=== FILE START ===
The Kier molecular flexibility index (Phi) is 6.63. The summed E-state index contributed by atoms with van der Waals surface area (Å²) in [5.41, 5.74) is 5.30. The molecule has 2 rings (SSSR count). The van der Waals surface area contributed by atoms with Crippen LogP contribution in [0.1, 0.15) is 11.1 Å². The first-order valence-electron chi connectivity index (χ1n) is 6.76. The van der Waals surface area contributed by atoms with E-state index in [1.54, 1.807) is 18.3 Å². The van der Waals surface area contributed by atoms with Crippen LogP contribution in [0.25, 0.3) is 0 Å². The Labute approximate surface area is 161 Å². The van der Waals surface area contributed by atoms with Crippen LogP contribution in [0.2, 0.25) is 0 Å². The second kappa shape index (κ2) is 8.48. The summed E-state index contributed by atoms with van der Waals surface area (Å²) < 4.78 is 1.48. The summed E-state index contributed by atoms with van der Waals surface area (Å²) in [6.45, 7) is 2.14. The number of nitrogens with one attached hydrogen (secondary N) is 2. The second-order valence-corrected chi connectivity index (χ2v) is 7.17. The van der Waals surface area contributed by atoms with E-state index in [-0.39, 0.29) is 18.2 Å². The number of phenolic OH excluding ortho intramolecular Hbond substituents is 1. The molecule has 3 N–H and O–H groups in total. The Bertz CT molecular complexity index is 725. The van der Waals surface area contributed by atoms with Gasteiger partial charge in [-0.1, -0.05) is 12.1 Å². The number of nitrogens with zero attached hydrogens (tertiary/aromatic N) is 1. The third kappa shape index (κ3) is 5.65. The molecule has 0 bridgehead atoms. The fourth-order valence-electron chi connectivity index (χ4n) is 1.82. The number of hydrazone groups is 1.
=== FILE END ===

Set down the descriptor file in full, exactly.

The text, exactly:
The Kier molecular flexibility index (Phi) is 6.63. The summed E-state index contributed by atoms with van der Waals surface area (Å²) in [5.41, 5.74) is 5.30. The molecule has 2 rings (SSSR count). The van der Waals surface area contributed by atoms with Crippen LogP contribution in [0.1, 0.15) is 11.1 Å². The first-order valence-electron chi connectivity index (χ1n) is 6.76. The van der Waals surface area contributed by atoms with E-state index in [1.54, 1.807) is 18.3 Å². The van der Waals surface area contributed by atoms with Crippen LogP contribution in [0.25, 0.3) is 0 Å². The Labute approximate surface area is 161 Å². The van der Waals surface area contributed by atoms with Crippen LogP contribution in [0.2, 0.25) is 0 Å². The second kappa shape index (κ2) is 8.48. The summed E-state index contributed by atoms with van der Waals surface area (Å²) < 4.78 is 1.48. The summed E-state index contributed by atoms with van der Waals surface area (Å²) in [6.45, 7) is 2.14. The number of nitrogens with one attached hydrogen (secondary N) is 2. The second-order valence-corrected chi connectivity index (χ2v) is 7.17. The van der Waals surface area contributed by atoms with E-state index in [-0.39, 0.29) is 18.2 Å². The number of phenolic OH excluding ortho intramolecular Hbond substituents is 1. The molecule has 3 N–H and O–H groups in total. The Bertz CT molecular complexity index is 725. The van der Waals surface area contributed by atoms with Gasteiger partial charge in [-0.1, -0.05) is 12.1 Å². The number of nitrogens with zero attached hydrogens (tertiary/aromatic N) is 1. The third kappa shape index (κ3) is 5.65. The molecule has 0 bridgehead atoms. The fourth-order valence-electron chi connectivity index (χ4n) is 1.82. The number of hydrazone groups is 1.